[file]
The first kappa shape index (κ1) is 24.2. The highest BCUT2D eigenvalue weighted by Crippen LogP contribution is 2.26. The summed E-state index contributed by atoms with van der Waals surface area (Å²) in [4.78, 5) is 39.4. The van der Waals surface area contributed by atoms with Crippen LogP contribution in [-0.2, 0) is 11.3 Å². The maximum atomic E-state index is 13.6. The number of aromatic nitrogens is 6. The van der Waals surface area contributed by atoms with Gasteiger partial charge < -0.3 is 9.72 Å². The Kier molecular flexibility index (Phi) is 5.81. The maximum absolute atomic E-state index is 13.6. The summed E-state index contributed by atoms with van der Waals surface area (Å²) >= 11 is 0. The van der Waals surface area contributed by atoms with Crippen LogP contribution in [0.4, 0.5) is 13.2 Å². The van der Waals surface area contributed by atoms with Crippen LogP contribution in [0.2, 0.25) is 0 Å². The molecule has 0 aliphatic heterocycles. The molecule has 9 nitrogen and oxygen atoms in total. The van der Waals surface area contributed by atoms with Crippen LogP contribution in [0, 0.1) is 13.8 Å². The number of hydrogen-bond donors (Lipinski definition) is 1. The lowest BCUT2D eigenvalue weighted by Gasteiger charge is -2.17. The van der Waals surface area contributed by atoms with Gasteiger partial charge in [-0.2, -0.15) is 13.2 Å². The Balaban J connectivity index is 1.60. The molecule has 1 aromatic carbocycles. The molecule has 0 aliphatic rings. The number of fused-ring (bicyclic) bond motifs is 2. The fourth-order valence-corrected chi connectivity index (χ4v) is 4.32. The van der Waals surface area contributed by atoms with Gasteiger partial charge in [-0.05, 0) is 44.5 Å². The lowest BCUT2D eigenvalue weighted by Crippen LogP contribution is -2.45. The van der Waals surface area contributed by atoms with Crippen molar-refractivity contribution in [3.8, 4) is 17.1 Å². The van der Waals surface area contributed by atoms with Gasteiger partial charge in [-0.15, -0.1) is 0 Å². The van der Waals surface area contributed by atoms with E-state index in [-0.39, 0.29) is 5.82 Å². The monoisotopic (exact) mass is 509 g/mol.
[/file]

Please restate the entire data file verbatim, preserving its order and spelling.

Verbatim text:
The first kappa shape index (κ1) is 24.2. The highest BCUT2D eigenvalue weighted by Crippen LogP contribution is 2.26. The summed E-state index contributed by atoms with van der Waals surface area (Å²) in [4.78, 5) is 39.4. The van der Waals surface area contributed by atoms with Crippen LogP contribution in [-0.2, 0) is 11.3 Å². The maximum atomic E-state index is 13.6. The number of aromatic nitrogens is 6. The van der Waals surface area contributed by atoms with Gasteiger partial charge < -0.3 is 9.72 Å². The Kier molecular flexibility index (Phi) is 5.81. The maximum absolute atomic E-state index is 13.6. The summed E-state index contributed by atoms with van der Waals surface area (Å²) >= 11 is 0. The van der Waals surface area contributed by atoms with Crippen LogP contribution in [0.4, 0.5) is 13.2 Å². The van der Waals surface area contributed by atoms with Crippen LogP contribution in [0.2, 0.25) is 0 Å². The molecule has 0 aliphatic heterocycles. The molecule has 9 nitrogen and oxygen atoms in total. The van der Waals surface area contributed by atoms with Crippen LogP contribution in [0, 0.1) is 13.8 Å². The number of hydrogen-bond donors (Lipinski definition) is 1. The lowest BCUT2D eigenvalue weighted by Gasteiger charge is -2.17. The van der Waals surface area contributed by atoms with Gasteiger partial charge in [-0.2, -0.15) is 13.2 Å². The Balaban J connectivity index is 1.60. The molecule has 1 aromatic carbocycles. The molecule has 0 aliphatic rings. The number of fused-ring (bicyclic) bond motifs is 2. The fourth-order valence-corrected chi connectivity index (χ4v) is 4.32. The van der Waals surface area contributed by atoms with Gasteiger partial charge in [-0.05, 0) is 44.5 Å². The lowest BCUT2D eigenvalue weighted by Crippen LogP contribution is -2.45. The van der Waals surface area contributed by atoms with Crippen molar-refractivity contribution in [3.8, 4) is 17.1 Å². The van der Waals surface area contributed by atoms with Gasteiger partial charge in [-0.15, -0.1) is 0 Å². The van der Waals surface area contributed by atoms with E-state index in [-0.39, 0.29) is 5.82 Å². The monoisotopic (exact) mass is 509 g/mol.